A Guide to Bay to Breakers
Get your sunscreen and sneakers ready for San Francisco’s annual running of Bay to Breakers. The tradition began in 1912, making Bay to Breakers the world’s oldest consecutively run annual footrace and also one of its craziest. Combining a mix of elite athletes and elite partiers, Bay to Breakers fuses sport and fun as no other event can. Costumed revelers, “centipedes,” families, and more will navigate the streets of San Francisco to the breaking waves of the Pacific Ocean.
Below, we’ve answered some of the more important questions to keep in mind for race day for both participants and for those who will not be involved in the race.
What should I expect at Bay to Breakers?
First and foremost, we must tell you that Bay to Breakers is not your average race. While many people are out for the run, many are also out for the fun. Expect to see people in costume, from fish to clowns to presidents to anything and everything else that comes to mind. There will be bands and DJs placed along the course to add to the festive atmosphere. Do not be surprised to see nudity during the race — though it is technically banned, some people choose to run free, though race numbers are required. Alcohol is not allowed on the course; beers will be sold at the Finish Line Festival.
What day is Bay to Breakers and what time does it begin?
As Bay to Breakers is a race, elite runners from around the world begin at 8am on Sunday, while more casual runners, families and walkers often don’t even pass the starting line until well after 10am.
What is the distance of Bay to Breakers and what direction does the route go?
Bay to Breakers is a 12k race beginning around the intersection of Main St. and Howard, close to the Embarcadero. As the name implies, the race goes from the Bay to the Breakers. It follows Howard for several blocks before turning to Fell St. From Fell, participants will run or walk through Golden Gate Park to the breakers down at Ocean Beach. There will be a Finish Line Festival at the end.
For those wishing to avoid the crowds, we recommend you stay north of Market St. For tourists, this does not affect most of the main sights. The Embarcadero, Chinatown, Fisherman’s Wharf, Nob Hill, etc. should not be too affected by the crowds. However, expect bars and restaurants to be busy on Sunday evening.
Who can participate in Bay to Breakers?
Everyone! Whether an avid runner or a slow plodder, a sprightly octogenarian or a tumbling toddler, this race is for anyone who wants to partake. Even if you are here for the weekend only, Bay to Breakers is a wonderful way to experience San Francisco, see some sights, and have a good time. You can sign up as individuals or as groups, including centipedes. To register, click here.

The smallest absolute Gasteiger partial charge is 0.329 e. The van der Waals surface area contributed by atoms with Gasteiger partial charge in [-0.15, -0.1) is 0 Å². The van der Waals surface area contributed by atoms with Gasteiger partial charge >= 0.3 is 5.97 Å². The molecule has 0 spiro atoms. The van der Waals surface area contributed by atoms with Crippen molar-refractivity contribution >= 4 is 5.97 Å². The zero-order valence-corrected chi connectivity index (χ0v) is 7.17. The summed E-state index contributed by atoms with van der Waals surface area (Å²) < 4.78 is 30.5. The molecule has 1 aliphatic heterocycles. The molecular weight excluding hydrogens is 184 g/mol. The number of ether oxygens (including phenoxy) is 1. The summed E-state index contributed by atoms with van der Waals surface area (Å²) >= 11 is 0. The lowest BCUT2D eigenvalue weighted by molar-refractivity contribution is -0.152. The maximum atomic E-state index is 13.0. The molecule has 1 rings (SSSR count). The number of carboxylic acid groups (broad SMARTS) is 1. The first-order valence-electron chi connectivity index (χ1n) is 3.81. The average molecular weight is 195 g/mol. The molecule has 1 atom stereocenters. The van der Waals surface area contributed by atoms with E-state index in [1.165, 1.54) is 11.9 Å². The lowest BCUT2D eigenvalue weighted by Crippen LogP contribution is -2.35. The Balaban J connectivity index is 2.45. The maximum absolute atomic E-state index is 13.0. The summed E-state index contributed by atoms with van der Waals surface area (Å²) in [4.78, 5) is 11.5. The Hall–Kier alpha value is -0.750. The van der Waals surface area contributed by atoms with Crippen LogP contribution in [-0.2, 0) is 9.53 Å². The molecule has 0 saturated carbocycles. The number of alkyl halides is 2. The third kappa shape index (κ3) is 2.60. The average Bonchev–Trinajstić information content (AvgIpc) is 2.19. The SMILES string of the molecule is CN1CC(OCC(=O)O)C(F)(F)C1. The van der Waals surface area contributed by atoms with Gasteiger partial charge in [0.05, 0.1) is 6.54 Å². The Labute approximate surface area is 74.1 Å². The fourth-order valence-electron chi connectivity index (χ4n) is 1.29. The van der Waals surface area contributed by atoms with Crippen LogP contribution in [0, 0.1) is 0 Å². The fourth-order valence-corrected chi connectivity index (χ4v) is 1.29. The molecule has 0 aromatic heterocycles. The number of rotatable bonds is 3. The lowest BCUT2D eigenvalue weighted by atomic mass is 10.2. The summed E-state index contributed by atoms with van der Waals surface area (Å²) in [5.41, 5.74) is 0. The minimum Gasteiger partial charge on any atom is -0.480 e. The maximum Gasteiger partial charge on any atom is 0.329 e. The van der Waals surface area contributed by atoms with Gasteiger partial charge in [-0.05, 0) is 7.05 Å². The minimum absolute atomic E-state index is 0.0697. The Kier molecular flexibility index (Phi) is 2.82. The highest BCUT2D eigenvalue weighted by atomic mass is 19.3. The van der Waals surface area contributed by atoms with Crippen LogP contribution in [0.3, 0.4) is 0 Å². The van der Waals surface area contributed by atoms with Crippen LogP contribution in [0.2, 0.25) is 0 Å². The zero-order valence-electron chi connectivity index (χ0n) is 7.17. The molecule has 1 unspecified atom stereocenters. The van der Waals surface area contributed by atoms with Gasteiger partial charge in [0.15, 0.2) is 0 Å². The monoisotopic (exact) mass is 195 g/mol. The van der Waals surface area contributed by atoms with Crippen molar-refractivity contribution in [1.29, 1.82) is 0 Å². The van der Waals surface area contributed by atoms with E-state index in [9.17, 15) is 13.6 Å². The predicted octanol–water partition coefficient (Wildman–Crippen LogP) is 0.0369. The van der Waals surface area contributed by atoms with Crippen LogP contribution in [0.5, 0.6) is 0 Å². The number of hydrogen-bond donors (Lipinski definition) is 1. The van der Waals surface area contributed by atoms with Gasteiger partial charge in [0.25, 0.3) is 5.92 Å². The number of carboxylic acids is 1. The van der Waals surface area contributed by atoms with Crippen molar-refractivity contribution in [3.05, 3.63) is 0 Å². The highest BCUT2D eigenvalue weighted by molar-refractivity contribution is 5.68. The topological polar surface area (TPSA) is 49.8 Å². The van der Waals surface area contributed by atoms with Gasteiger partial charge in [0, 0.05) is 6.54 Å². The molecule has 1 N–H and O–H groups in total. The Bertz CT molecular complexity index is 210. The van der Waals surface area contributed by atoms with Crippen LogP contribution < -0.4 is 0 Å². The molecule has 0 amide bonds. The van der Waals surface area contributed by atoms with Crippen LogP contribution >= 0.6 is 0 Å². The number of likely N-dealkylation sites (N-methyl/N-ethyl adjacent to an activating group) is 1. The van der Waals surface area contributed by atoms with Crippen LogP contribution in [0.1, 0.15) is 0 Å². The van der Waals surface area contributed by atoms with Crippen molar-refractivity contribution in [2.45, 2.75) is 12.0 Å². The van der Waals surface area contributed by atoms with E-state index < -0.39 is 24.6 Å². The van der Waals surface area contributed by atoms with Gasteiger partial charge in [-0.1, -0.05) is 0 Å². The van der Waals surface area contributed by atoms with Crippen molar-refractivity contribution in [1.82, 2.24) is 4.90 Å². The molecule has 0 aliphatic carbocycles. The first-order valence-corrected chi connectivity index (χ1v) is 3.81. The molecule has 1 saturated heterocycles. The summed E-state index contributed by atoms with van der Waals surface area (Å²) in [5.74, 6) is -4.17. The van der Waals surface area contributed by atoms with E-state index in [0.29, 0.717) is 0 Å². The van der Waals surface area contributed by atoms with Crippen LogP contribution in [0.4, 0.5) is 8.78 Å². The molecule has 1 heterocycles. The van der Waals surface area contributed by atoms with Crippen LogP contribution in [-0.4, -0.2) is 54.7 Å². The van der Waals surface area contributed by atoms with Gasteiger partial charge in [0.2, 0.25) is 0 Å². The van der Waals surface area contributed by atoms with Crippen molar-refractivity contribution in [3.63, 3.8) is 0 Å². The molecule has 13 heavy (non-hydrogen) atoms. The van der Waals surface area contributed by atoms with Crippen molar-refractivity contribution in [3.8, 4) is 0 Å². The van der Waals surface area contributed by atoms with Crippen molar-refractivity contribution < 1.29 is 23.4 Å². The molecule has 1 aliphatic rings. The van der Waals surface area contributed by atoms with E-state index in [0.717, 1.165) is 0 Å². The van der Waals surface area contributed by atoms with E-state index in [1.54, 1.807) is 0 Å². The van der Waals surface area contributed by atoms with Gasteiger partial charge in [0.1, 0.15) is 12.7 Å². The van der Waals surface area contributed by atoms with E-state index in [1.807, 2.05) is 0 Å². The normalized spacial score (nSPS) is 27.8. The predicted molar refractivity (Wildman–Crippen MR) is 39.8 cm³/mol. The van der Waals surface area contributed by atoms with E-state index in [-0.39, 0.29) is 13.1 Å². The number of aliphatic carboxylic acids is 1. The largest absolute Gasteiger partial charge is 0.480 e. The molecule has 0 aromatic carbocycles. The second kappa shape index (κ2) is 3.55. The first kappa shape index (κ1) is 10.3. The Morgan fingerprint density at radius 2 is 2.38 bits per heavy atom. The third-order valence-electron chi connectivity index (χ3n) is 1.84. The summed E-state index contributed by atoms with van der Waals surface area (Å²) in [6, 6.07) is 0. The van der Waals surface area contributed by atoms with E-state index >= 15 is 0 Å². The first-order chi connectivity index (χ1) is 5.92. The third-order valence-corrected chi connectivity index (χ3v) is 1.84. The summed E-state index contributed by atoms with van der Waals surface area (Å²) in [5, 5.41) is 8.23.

Though young children can participate, strollers are not allowed on the racecourse, nor other wheeled devices including skateboards, bicycles, and roller blades.
Wheelchairs are permitted but must be registered. Email firstname.lastname@example.org for more information.
Do I need to pick up race materials before Sunday?
Yes! Participants can pick up their race packets on Friday, May 16 (11am – 7pm), and Saturday, May 17 (9am – 5pm), at the Bay to Breakers Expo at the San Francisco Concourse & Exhibition Center at 635 8th St. If the participant is not able to pick up their packet, someone may do so for them providing they have the participant’s ID and order number.
When does registration for Bay to Breakers end?
The final days to register are May 16 and May 17 at the Bay to Breakers Expo.
What can I bring to the race?
Because of heightened security measures, only clear bags will be allowed at the race. Backpacks, bags, and containers are not allowed on the racecourse, nor is alcohol or any other illicit substance. Violators will be asked to leave the race.
What should I bring to the race?
- Fully charged phone
For an idea of what else to bring, check out Huffington Post’s list here.
Will public transportation be running during the race?
Yes, as the race draws on average 50,000+ participants and another 100,000+ spectators, BART and CalTrains will have extra trains and more times. To view BART’s special race day timetable, click here. There will be special shuttles and buses from the finish line at Fulton.
For non-participants, expect large crowds and delays on public transportation.